Sudha Murthy is an Indian educator, author, and philanthropist who is the chairperson of the Infosys Foundation. She advises parents to give space to their children. She says giving them space will give them a chance to rethink and take well-thought decisions. She also advises parents to live simple life because parents are role models to their children.
Parents can learn a lot from the 72-year-old, who came from a humble background and is a recipient of one of the highest civilian awards in the country, the Padma Shri. Regardless of her successes, she chooses to live a modest life. She understands the value of her hard work and urges people to never forget the most important thing in life – knowledge.
In an interview with a video content-creating platform, the author-philanthropist talks about three things that she prioritizes in life. Here’s what parents can take away from it.
Never feel ashamed to ask for a discount
Rich people don’t bargain or ask for discounts or so people believe. However, Sudha Murthy doesn’t think so. She says it’s her “right” and a “privilege.”
“Everyone asks for a discount, what’s wrong with that? I have a small purse where I have two telephones, a mask, a bindi, and a handkerchief. That’s all I carry and no money in that. When I go to a bookshop, I buy books and I tell them to send me the… no, I ask, “I am an author, give me an author’s discount. Send the bill to my office and tomorrow I will pay,” she reveals.
However, the 72-year-old is against asking for a discount from street vendors. She says, “Everywhere I ask discount, what is wrong with that? Except I don’t ask for discounts when I go to villages for my work, etc. I talk to the vegetable vendors. I talk to them about what is the weather, how much is the rate, how much they get, whether have they been following the family planning after two children, whether they have been operated, on or vaccinated, what kind of water they drink… all these things, and then I buy vegetables in the end. Whatever rate they say, I will never take cheap. I never ever bargain with street vendors, flower vendors, vegetable vendors.”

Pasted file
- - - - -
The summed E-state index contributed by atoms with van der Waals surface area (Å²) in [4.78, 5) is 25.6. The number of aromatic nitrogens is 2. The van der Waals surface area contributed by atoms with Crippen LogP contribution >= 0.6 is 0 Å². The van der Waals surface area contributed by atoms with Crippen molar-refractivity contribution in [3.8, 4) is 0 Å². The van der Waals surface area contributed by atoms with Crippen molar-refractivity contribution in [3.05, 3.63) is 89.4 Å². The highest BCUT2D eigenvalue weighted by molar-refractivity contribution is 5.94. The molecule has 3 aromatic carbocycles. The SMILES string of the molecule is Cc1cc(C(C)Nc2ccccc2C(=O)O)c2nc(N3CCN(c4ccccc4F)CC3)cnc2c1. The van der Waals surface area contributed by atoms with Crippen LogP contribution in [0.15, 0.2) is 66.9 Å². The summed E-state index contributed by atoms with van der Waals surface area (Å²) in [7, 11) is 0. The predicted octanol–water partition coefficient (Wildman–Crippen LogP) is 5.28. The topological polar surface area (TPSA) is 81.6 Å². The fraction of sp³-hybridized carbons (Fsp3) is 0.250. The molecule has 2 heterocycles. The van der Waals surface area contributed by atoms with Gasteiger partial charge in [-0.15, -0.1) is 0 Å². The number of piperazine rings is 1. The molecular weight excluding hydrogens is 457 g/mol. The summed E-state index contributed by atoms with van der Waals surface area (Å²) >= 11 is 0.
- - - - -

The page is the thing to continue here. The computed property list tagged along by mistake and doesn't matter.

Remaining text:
Knowledge over material things
Talking about an upgrade of her lifestyle, Murthy says, “I upgraded my lifestyle a lot. I have lots of books. Initially, I was not able to afford to buy books. Today I can buy any book, any number of copies. This I see as upgrading life. I can travel to any part of India and the world to learn more at any moment in time. I have upgraded my life.”
However, the children’s author highlights that her upgrade in life could be different from other people’s upgrades.
“For me, upgrading is what I like and my liking is the search for knowledge… but for most people,
upgrading means wearing a sari, that’s never my fascination. For the last 27 years, I stopped buying
saris,” she reveals.
Living life ‘the moderate middle-class way’
Going back the memory lane, Murthy talks about her childhood and where she comes from. She shares, “My grandfather was a high school teacher, and history teacher and my mother was a school teacher. My father was a college professor and doctor. So we always grew up with books, not with money. We didn’t have extraordinary money, we had enough money to stay, and survive. But books were much more important to us. It was a simple childhood with no complications. Every small thing was a joy.”
On raising kids
Murthy acknowledges the fact that her children did not grow up in the same environment as her and therefore come from a more privileged background. This is why it was ‘the hardest’ to bring up her children in a very moderate way.
“So the best thing I thought was, I will continue to live in the moderate middle-class way and take children to my work, my social work so that they get to see how other people live. I used to tell my children, “Look at them, they are as smart as you are”.
They are born on the other side of the line and it may be hard for them to study well. So it’s your duty to help them,” she shares.
As per the author, children do not require anyone else as their role model, their parents are their role models.